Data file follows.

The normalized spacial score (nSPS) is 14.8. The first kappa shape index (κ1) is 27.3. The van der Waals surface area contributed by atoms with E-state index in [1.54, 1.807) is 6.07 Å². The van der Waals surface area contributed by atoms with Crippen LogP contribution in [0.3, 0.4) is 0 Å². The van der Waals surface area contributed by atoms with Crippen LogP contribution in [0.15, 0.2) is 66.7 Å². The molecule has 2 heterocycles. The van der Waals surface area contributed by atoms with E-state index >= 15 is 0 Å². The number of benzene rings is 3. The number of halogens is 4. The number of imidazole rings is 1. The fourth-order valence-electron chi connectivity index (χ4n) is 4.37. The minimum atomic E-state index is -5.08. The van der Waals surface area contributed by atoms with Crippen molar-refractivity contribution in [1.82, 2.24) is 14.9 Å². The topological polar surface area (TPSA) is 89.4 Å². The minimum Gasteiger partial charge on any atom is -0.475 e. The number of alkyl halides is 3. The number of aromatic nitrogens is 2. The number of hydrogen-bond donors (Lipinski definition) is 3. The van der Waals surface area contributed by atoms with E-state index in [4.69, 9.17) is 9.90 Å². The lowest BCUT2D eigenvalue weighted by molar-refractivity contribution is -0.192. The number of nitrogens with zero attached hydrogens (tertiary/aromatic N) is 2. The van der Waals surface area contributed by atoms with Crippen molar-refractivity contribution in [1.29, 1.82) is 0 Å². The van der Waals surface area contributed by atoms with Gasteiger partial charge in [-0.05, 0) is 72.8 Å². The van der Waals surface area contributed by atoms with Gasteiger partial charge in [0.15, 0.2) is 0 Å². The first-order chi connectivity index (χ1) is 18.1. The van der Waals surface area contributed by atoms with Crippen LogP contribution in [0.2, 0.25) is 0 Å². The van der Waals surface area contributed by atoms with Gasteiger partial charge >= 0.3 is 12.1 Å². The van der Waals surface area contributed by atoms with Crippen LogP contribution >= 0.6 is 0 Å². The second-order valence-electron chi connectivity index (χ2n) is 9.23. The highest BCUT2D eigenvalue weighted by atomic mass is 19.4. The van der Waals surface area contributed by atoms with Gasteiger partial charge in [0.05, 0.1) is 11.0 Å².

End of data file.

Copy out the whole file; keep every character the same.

The normalized spacial score (nSPS) is 14.8. The first kappa shape index (κ1) is 27.3. The van der Waals surface area contributed by atoms with E-state index in [1.54, 1.807) is 6.07 Å². The van der Waals surface area contributed by atoms with Crippen LogP contribution in [0.3, 0.4) is 0 Å². The van der Waals surface area contributed by atoms with Crippen LogP contribution in [0.15, 0.2) is 66.7 Å². The molecule has 2 heterocycles. The van der Waals surface area contributed by atoms with E-state index >= 15 is 0 Å². The number of benzene rings is 3. The number of halogens is 4. The number of imidazole rings is 1. The fourth-order valence-electron chi connectivity index (χ4n) is 4.37. The minimum atomic E-state index is -5.08. The van der Waals surface area contributed by atoms with Crippen molar-refractivity contribution in [1.82, 2.24) is 14.9 Å². The topological polar surface area (TPSA) is 89.4 Å². The minimum Gasteiger partial charge on any atom is -0.475 e. The number of alkyl halides is 3. The number of aromatic nitrogens is 2. The number of hydrogen-bond donors (Lipinski definition) is 3. The van der Waals surface area contributed by atoms with E-state index in [4.69, 9.17) is 9.90 Å². The lowest BCUT2D eigenvalue weighted by molar-refractivity contribution is -0.192. The number of nitrogens with zero attached hydrogens (tertiary/aromatic N) is 2. The van der Waals surface area contributed by atoms with Crippen molar-refractivity contribution in [1.29, 1.82) is 0 Å². The van der Waals surface area contributed by atoms with Gasteiger partial charge in [-0.05, 0) is 72.8 Å². The van der Waals surface area contributed by atoms with Gasteiger partial charge in [0.15, 0.2) is 0 Å². The first-order chi connectivity index (χ1) is 18.1. The van der Waals surface area contributed by atoms with Crippen LogP contribution in [0.2, 0.25) is 0 Å². The van der Waals surface area contributed by atoms with Gasteiger partial charge >= 0.3 is 12.1 Å². The van der Waals surface area contributed by atoms with Crippen LogP contribution >= 0.6 is 0 Å². The second-order valence-electron chi connectivity index (χ2n) is 9.23. The highest BCUT2D eigenvalue weighted by atomic mass is 19.4. The van der Waals surface area contributed by atoms with Gasteiger partial charge in [0.05, 0.1) is 11.0 Å².